Farm Talk

Cultivating your inner farmgirl?


Photo by Jacob Fowzer via Wikimedia Commons

Have a little fun with your friends and neighbors by throwing out a few old-fashioned farm phrases in casual—or, better yet, formal—conversation.

After all, if you’re going to walk the walk, you might as well talk the talk, right?

I guarantee that you’ll get a giggle from the puzzled expressions you receive in return.

Here are a few dandies to dabble with:

  • Life is simpler when you plow around the stump.
  • It’s gonna be a toad strangler (translation: a big rainstorm is coming).
  • Every path has a few puddles.
  • Trouble with a milk cow is she won’t stay milked.
  • Fences need to be horse-high, pig-tight, and bull-strong.
  • If you find yourself in a hole, the first thing to do is stop digging.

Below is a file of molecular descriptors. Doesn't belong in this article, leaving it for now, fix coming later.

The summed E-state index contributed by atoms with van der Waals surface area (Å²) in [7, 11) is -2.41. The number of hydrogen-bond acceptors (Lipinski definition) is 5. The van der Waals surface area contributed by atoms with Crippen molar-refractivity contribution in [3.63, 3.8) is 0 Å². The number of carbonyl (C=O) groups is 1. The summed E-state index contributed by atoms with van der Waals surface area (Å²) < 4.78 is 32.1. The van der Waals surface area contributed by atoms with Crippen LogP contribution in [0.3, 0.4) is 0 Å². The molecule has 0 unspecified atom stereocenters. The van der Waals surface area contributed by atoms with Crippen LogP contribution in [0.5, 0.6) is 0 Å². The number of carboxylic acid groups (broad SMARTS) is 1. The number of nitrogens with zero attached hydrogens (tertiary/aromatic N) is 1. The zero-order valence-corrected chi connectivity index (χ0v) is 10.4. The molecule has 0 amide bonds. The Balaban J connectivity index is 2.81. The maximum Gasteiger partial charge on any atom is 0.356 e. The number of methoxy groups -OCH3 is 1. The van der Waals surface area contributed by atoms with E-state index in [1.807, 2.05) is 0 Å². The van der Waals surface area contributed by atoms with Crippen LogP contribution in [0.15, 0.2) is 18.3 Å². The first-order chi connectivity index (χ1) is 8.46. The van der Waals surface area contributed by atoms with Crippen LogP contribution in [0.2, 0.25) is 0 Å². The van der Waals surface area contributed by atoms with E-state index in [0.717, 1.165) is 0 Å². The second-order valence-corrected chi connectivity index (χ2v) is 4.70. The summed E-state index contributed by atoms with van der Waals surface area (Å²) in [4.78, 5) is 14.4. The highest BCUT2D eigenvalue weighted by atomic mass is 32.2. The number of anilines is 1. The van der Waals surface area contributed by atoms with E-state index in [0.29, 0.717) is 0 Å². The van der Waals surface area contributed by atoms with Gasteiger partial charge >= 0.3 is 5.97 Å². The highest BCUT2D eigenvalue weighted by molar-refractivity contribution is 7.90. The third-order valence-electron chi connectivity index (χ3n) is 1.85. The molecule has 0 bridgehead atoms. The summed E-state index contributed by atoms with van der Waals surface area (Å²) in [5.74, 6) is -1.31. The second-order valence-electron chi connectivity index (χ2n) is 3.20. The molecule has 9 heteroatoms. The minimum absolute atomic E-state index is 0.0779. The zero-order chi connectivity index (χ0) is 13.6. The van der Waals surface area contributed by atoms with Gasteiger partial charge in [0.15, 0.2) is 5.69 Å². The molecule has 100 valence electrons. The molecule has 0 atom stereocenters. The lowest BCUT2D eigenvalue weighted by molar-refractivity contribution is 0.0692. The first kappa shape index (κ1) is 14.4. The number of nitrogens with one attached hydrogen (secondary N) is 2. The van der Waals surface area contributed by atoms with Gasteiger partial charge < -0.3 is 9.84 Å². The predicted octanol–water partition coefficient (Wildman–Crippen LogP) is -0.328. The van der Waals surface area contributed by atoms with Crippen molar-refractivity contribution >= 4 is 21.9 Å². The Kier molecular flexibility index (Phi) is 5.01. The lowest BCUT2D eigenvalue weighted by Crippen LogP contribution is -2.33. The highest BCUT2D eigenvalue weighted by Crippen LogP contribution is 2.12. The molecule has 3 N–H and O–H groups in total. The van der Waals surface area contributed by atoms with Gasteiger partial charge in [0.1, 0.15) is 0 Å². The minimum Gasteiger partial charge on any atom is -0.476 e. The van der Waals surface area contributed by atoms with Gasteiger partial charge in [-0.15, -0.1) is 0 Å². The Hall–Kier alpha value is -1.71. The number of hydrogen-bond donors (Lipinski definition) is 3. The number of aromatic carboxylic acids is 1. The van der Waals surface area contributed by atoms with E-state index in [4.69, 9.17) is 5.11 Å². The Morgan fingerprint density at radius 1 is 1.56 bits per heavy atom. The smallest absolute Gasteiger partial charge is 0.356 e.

• Don’t kick a fresh cow chip on a hot day.
  • Always drink upstream from the herd.
  • It don’t take a genius to spot a goat in a flock of sheep.
  • It’s hotter than a hen on a hot rock.
  • The second mouse gets the cheese.

And, by all means, don’t skinny dip with snapping turtles!

While you’re on a roll, you can beef up your down-on-the-farm vocabulary with this glossary of farming terms.


Neck ‘n Crop

“Does the hitch come with the truck?”

Glampin’ Jane was fielding questions from a prospective buyer with a hankerin’ to haggle.

“Yes, ma’am. The whole shebang,” she assured.

“How about the seat covers?”

“You bet,” Jane agreed. “The full monty.”

“I’m gung-ho about going glamping in a pick-up truck,” the customer confessed.


“Will you throw in that little luggage rack for a couple hundred more?”

This gal drove a hard bargain, but Jane was set to sell,

lock, stock, and barrel.

Jane extended her hand.

“It’s a deal,” she said. “Take ’em both, neck and crop.”

Whoa …

Neck and crop?

That’s right:

the whole enchilada,

nine yards,

ball of wax ……….

The origin of this uncommonly uttered phrase is sketchy, but most say it had something to do with a horse (or maybe a rider) taking a spill.

I would have guessed it had something to do with a chicken.


In any case, “neck and crop” has come to mean completely, wholly, altogether, and at once.